|Vehicle:||2013 Mercedes-Benz C63 AMG Black Series|
|Original List Price:||$125,000|
|Tune Up Cost:||Plate on radiator fan shroud|
|Distributor Caps:||Plate on doorjamb|
|Club Info:||AMG Private Lounge|
|Alternatives:||2008 Mercedes-Benz CLK 63 AMG Black Series, 2014 Mercedes-Benz SLS AMG Black Series, 2008 Mercedes-Benz SLK|
This car, Lot 131, sold for $90,042, including buyer’s premium, at RM Sotheby’s London, U.K., auction on September 6, 2017.
AMG Black Series cars elevate their fortunate owners into an ultra-exclusive club. AMG’s bespoke “black label” is to the automotive world what the Black American Express card is to the credit-card industry: In both cases, Membership Has Its Privileges.
AMG Black Series cars have rarity, sinister power and Nürburgring performance. Every few years, AMG releases a Black Series edition in order to remind the industry that “alles in ordnung” in Affalterbach.
Like a young Arnold Schwarzenegger flexing his muscles on Venice Beach, Black Series cars exude muscle, power and strength.
Unlike other “special edition” cars, Black Series enhancements are not merely cosmetic or ornamental. Rather, the Black Series treatment represents a major performance makeover of an already competent and potent AMG car.
“The Black Series treatment includes weight reduction, bucket seats, exterior alterations, interior alterations, higher power, greater traction, handling, and significantly greater overall performance. Black Series models are known as street-legal race cars.” — Wikipedia
When compared to modern “high-volume” Mercedes AMG cars, Black Series editions have historically been quite rare. For example, in 2009, AMG built a measly 350 SL 65 Black Series cars — and only 175 of these made it to America. To put this in perspective, between 1954 and 1955, Mercedes-Benz built more than 1,400 300 SL Gullwings.
On a relative basis, the total production volume of Black Series cars has been historically ultra-low. To date, only five Mercedes models have been given the Black Series treatment— the SLK 55, the CLK 63, the SL 65, the SLS 63, and most recently, the C63.
Our subject car is unique — and in demand — because it is likely the last normally aspirated AMG Black Series car to be produced.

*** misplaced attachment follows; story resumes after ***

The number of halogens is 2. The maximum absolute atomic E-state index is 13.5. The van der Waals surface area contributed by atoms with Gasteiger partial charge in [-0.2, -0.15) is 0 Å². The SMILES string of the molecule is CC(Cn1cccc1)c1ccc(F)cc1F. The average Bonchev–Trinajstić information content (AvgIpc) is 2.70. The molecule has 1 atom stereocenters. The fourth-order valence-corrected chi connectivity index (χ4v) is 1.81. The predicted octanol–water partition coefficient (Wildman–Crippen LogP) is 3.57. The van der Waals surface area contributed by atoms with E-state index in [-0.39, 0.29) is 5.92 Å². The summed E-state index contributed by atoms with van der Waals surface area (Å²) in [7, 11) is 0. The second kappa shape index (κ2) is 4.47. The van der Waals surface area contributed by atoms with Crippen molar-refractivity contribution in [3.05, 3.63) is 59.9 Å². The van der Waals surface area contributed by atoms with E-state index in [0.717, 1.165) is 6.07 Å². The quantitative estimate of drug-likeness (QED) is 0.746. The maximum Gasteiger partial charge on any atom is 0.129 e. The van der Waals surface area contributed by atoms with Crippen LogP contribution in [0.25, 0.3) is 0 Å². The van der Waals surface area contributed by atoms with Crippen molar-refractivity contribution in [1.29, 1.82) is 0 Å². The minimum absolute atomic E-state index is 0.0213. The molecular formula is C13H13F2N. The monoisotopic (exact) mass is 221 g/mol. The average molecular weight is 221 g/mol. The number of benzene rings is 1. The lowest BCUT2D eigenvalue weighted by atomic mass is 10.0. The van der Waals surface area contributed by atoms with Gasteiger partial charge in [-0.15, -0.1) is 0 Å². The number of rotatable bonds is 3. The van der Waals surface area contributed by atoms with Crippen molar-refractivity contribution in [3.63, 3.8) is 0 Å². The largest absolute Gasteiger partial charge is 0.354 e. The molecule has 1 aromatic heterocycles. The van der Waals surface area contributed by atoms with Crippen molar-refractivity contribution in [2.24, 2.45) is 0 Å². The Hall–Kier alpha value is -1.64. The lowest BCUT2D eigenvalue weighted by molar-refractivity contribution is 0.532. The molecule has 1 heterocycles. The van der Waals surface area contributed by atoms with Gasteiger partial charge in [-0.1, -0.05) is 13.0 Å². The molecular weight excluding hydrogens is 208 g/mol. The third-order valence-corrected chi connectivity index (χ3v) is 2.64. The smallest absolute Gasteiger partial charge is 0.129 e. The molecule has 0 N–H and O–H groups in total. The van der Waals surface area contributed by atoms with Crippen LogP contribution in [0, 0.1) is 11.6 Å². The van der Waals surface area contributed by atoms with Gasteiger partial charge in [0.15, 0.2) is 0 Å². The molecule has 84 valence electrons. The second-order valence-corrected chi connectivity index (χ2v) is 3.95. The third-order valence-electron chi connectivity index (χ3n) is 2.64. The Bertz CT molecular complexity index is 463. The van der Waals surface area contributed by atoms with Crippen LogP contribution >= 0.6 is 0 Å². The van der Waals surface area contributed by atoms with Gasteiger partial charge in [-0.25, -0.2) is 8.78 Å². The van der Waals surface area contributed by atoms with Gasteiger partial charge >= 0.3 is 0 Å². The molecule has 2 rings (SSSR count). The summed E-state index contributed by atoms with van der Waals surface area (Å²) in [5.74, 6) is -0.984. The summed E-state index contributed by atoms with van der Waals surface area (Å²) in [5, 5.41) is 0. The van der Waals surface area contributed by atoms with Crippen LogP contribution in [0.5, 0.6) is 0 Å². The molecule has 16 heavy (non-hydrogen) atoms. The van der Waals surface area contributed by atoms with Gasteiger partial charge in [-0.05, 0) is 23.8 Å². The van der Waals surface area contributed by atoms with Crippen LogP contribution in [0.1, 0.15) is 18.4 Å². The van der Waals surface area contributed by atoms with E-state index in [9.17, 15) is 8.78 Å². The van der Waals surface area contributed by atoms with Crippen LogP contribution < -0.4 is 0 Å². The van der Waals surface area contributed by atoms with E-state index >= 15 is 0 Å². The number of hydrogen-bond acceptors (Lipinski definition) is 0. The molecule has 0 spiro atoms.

From a performance and condition standpoint, this C63 Black Series checks all the boxes. It has more than 500 horsepower and can sprint to 60 mph in 3.7 seconds. Top speed is a blistering 186 mph. This example is a single-owner car with less than 6,000 miles on the clock.
A new car in 2013, this C63 spent its first four years in the Middle East and only recently found its way back the West. This C63 is finished in an attractive Diamond White Metallic with a black Alcantara interior.
No matter how much horsepower, carbon fiber, suspension modifications and exterior alterations are bestowed upon it, this car still looks like a C-Class Mercedes-Benz. Furthermore, the C63 is the least rare of all Black Series models. AMG intended to produce 650 units, but strong demand increased production to 800 examples.
Subjectively, the C-Class is weak in styling.
Relative to some of the more iconic modern Mercedes designs, the C63’s unremarkable styling leaves a lot to be desired — even with all the AMG Black Series enhancements. The silhouette of this car is unlikely to go down in the Mercedes record books. From a styling perspective, the C-Class coupe falls short because it lacks a classic, timeless and memorable design.
A search for C63 Black Series cars for sale in North America and abroad put our subject car on the low side of asking prices for similar cars with far higher mileage.
For the purpose of the here and now, our subject car appears to be on target and even leans towards being well bought.
However, the vexing question here is the future appreciation prospects for this car. While it is certainly a bona-fide Black Series, AMG produced too many of them.
The high production statistics push the C63 Black Series into the realm of the not-so-rare category.
Of all the Black Series models on the secondary market today, the C63 sits on the low side of the totem pole.
There are several extraordinary Black Series models available that offer far more appreciation potential. True, an SL 65 or SLS Black Series is another price category altogether. However, if you are a collector and plan to throw down six figures on a car, you might as well swing the club the whole way. As the adage goes, “You get what you pay for.”
A track-ready road car
“It handles like a 500-horsepower Miata.” — Motor Trend, November 2011
If you put valuation and collector appreciation considerations aside, the C63 Black Series is a home run.
The C63 Black Series is a capable, modern, track-ready daily driver. Back in the day, race cars were driven to the track, raced, and then driven home.
Drivers used to proudly say, “Run what you brung.”
This car is a hugely overpowered, lightweight, nimble machine that is a ball to toss around the street and the track. The car’s initial media launch was a spectacle at Laguna Seca in the fall of 2011.
The press swooned over the performance and handling of the C63 Black Series. Those who have had time in the cockpit say it’s a nifty and impressive package.
One friend summed up the car with the following unusual metaphor: “The C63 Black Series is like great-fitting underwear; it’s snug and supportive in all the right places.” ♦
(Introductory description courtesy of RM Sotheby’s.)